Tips for Choosing Your Reception Style

From plated to buffet, the differences between each and how to determine what works for you

Plated starter course

As personalization continues to define weddings, it’s no wonder that couples are looking to choose a style for their reception that reflects the way that they enjoy food and entertaining. We’ll look at four reception styles, as well as a couple of interesting hybrid styles, and discuss how to determine which one is a perfect match for your wedding’s vibe, guest count, and budget. (Photo courtesy of Anna Sawin Photography)


1. Plated Dinner or Luncheon

This is the classic wedding reception style. Three or four courses are plated and served individually to guests at their table, usually beginning with an appetizer, occasionally a soup or salad course, an entrée, and then dessert. Depending on the complexity of the food, kitchen staff costs can add up quickly as many hands are needed to rapidly plate the courses for a crowd. Ideal for couples considering an elaborate or expansive tabletop design since no room needs to be left on the table for serving dishes. (Photo courtesy of Summer and Boyd)


2. Buffet

Have voracious eaters or a need to please a wide range of palates? A buffet, either entirely self-service or with servers to assist, can be an excellent option. While many cuisines can be featured, it’s best to have a unifying idea for the food to avoid a hodge-podge. Think gourmet comfort food, brunch staples, or classic surf-and-turf. While less staff is required for a buffet, food costs can be higher since the caterer will have to prepare extra to ensure there is always enough food. Buffets work best for weddings with fewer than 150 guests to minimize wait time and the dreaded “chow line” feeling. (Photo courtesy of DeShelia Spann Photography)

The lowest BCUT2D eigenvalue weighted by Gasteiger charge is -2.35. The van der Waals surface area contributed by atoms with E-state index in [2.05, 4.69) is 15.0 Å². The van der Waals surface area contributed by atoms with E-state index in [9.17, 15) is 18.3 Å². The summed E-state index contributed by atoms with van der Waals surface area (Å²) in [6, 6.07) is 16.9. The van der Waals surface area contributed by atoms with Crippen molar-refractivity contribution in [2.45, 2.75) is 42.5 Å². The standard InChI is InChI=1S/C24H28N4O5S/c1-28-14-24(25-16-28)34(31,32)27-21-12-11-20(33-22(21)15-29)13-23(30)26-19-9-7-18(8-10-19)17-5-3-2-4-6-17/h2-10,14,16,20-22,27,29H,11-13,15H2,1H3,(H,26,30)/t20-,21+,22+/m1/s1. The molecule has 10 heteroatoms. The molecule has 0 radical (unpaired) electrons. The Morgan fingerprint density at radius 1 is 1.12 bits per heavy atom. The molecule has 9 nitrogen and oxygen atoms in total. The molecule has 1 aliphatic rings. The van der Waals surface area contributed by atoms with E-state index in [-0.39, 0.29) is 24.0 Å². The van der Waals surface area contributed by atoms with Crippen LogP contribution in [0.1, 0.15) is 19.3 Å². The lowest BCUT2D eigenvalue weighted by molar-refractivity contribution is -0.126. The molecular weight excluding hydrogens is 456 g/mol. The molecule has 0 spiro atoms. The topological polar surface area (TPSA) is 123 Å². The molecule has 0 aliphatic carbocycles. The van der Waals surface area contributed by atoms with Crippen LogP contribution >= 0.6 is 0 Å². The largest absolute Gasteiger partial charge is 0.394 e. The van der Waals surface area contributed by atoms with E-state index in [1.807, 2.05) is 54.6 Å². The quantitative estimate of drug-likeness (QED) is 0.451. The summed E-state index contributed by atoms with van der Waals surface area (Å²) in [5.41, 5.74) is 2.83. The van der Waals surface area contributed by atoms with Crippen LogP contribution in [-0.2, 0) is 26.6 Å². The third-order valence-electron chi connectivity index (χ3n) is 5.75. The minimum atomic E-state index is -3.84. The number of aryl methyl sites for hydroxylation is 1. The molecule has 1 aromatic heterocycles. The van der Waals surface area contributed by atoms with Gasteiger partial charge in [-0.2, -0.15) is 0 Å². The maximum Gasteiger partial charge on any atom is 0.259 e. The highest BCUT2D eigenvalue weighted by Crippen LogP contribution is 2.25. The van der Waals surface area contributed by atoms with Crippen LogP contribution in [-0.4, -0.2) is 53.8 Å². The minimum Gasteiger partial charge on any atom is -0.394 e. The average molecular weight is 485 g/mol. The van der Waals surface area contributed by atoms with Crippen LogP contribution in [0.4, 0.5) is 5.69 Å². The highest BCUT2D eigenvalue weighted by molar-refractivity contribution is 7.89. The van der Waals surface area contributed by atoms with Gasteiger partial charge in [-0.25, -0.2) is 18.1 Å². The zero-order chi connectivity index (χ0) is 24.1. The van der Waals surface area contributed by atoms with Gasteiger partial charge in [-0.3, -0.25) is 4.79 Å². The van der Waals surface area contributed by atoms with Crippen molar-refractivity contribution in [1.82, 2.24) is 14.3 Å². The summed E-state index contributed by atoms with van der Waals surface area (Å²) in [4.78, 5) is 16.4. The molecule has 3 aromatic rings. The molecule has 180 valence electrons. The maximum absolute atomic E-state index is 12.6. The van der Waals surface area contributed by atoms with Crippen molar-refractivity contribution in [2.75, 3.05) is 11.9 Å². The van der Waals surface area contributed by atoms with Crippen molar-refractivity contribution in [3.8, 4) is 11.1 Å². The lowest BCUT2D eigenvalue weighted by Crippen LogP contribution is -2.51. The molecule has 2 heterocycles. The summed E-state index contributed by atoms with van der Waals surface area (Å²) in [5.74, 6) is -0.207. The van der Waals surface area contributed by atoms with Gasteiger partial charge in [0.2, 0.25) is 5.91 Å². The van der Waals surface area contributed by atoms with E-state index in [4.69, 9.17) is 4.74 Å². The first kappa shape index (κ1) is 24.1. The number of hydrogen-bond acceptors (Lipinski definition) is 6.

3. Family-Style

All food is brought to the table on platters that guests pass and from which they serve themselves. Just as the name implies, this makes guests feel as if they are sitting down to a meal with loved ones. Food should be easy to serve; think mashed potatoes, roasted or grilled vegetables, or entrees that can be served sliced such as flank steak. In practice, it works best if servers are nearby to help guests if and when platters need to be cleared or replenished. (Photo courtesy of Erin Hearts Court)